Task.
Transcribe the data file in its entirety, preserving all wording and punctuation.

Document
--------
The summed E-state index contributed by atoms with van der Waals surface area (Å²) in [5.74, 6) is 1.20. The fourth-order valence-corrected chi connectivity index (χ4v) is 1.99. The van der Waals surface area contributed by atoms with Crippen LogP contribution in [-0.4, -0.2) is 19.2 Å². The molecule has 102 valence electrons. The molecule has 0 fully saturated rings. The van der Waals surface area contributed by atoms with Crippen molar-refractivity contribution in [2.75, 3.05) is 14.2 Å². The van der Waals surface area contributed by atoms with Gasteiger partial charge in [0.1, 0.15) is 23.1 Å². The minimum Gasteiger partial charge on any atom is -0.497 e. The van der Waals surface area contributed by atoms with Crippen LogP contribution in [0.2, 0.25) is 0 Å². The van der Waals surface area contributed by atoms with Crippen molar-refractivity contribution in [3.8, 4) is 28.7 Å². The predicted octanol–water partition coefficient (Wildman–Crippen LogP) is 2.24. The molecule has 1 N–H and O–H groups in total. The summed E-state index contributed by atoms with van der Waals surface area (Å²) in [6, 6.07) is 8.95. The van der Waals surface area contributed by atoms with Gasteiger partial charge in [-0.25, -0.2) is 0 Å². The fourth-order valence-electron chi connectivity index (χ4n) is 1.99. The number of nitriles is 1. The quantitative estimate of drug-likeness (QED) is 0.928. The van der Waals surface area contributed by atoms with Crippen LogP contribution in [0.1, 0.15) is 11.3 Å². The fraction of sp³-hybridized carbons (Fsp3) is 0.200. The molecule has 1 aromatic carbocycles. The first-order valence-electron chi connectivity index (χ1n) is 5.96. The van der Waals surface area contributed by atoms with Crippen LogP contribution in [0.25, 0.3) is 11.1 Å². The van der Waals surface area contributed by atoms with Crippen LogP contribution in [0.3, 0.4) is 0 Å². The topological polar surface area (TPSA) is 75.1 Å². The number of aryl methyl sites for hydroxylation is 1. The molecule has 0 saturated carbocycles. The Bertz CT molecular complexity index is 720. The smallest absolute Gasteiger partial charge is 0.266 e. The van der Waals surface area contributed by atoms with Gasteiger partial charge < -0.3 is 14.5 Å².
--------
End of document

The summed E-state index contributed by atoms with van der Waals surface area (Å²) in [5.74, 6) is 1.20. The fourth-order valence-corrected chi connectivity index (χ4v) is 1.99. The van der Waals surface area contributed by atoms with Crippen LogP contribution in [-0.4, -0.2) is 19.2 Å². The molecule has 102 valence electrons. The molecule has 0 fully saturated rings. The van der Waals surface area contributed by atoms with Crippen molar-refractivity contribution in [2.75, 3.05) is 14.2 Å². The van der Waals surface area contributed by atoms with Gasteiger partial charge in [0.1, 0.15) is 23.1 Å². The minimum Gasteiger partial charge on any atom is -0.497 e. The van der Waals surface area contributed by atoms with Crippen LogP contribution in [0.2, 0.25) is 0 Å². The van der Waals surface area contributed by atoms with Crippen molar-refractivity contribution in [3.8, 4) is 28.7 Å². The predicted octanol–water partition coefficient (Wildman–Crippen LogP) is 2.24. The molecule has 1 N–H and O–H groups in total. The summed E-state index contributed by atoms with van der Waals surface area (Å²) in [6, 6.07) is 8.95. The van der Waals surface area contributed by atoms with Gasteiger partial charge in [-0.25, -0.2) is 0 Å². The fourth-order valence-electron chi connectivity index (χ4n) is 1.99. The number of nitriles is 1. The quantitative estimate of drug-likeness (QED) is 0.928. The van der Waals surface area contributed by atoms with Crippen LogP contribution in [0.1, 0.15) is 11.3 Å². The fraction of sp³-hybridized carbons (Fsp3) is 0.200. The molecule has 1 aromatic carbocycles. The first-order valence-electron chi connectivity index (χ1n) is 5.96. The van der Waals surface area contributed by atoms with Crippen LogP contribution in [0.25, 0.3) is 11.1 Å². The van der Waals surface area contributed by atoms with Crippen LogP contribution in [0.3, 0.4) is 0 Å². The topological polar surface area (TPSA) is 75.1 Å². The number of aryl methyl sites for hydroxylation is 1. The molecule has 0 saturated carbocycles. The Bertz CT molecular complexity index is 720. The smallest absolute Gasteiger partial charge is 0.266 e. The van der Waals surface area contributed by atoms with Gasteiger partial charge < -0.3 is 14.5 Å².